You can’t sell $10 8 x 10’s and have a real photography business. All businesses have costs and common goals to make a profit. If your photography business makes no profit, or you earn less than minimum wage, what is the point of all the stress, worry and time investment? Life would be much easier to get a job at the local convenience store, work your shift, make more money and go home. Money isn’t the end-all be-all of a business, but it is important to pay the bills and make a living. Price your services appropriately to maintain your business.
This website offers a useful cost calculator to find out what a photography business costs to run and pay you a salary; it is a worthwhile exercise. When you have finished, go one more step, and plan the number of photo sessions you’d like to do a day. Divide the amount of money you need to make daily, by the number of photo sessions you would like to do per day, and that is the average amount of money you need to make every session.
Generally, I either hear:
- I’m not good enough to make that much money for each session, OR
- I want to serve those who can’t afford those costs.
The answer to question 1) is: Postpone your business until you have the necessary education and experience to charge appropriate prices to make your business profitable, worthwhile and supported.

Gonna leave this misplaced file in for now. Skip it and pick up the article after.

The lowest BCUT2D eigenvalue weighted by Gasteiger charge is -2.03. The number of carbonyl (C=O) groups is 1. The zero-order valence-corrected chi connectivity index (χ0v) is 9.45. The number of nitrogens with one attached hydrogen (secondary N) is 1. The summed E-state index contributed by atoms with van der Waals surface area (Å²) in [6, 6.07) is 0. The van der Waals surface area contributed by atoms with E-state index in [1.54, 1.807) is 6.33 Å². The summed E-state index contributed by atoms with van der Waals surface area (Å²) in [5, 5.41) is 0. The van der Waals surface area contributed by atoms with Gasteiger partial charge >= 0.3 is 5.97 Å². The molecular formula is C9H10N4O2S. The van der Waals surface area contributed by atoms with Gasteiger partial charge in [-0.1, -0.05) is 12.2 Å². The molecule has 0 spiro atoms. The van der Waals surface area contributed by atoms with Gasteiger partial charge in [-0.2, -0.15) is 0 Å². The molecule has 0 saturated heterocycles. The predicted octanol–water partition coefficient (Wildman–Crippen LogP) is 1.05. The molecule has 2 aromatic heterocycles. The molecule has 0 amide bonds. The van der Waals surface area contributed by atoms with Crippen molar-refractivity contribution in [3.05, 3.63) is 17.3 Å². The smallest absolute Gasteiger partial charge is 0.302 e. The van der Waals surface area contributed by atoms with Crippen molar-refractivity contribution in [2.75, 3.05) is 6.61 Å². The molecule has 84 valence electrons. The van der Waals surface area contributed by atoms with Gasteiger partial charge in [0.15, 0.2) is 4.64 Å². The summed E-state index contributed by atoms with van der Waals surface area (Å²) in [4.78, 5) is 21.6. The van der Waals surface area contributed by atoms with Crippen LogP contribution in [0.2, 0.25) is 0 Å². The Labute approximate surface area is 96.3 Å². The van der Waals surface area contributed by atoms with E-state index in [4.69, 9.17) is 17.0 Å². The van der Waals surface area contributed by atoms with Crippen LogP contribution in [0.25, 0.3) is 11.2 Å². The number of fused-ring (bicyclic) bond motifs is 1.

And the answer to question 2) is: The budgets of others are not your concern; you have to cover your costs. Only until you establish a profitable photo business, can you can set aside time and money to projects you believe in. Until then, your job is to build a sustainable business, with a valuable service. People who find value in your work will find a way to pay for it; the ones that don’t are not your clients.
I understand there is sometimes a psychological dilemma, when it come to charging the right prices for your work, to keep your business healthy. These dilemmas need to be resolved, or you need pursue photography as a hobby. Tough Love? Maybe, but the advice from is someone with experience.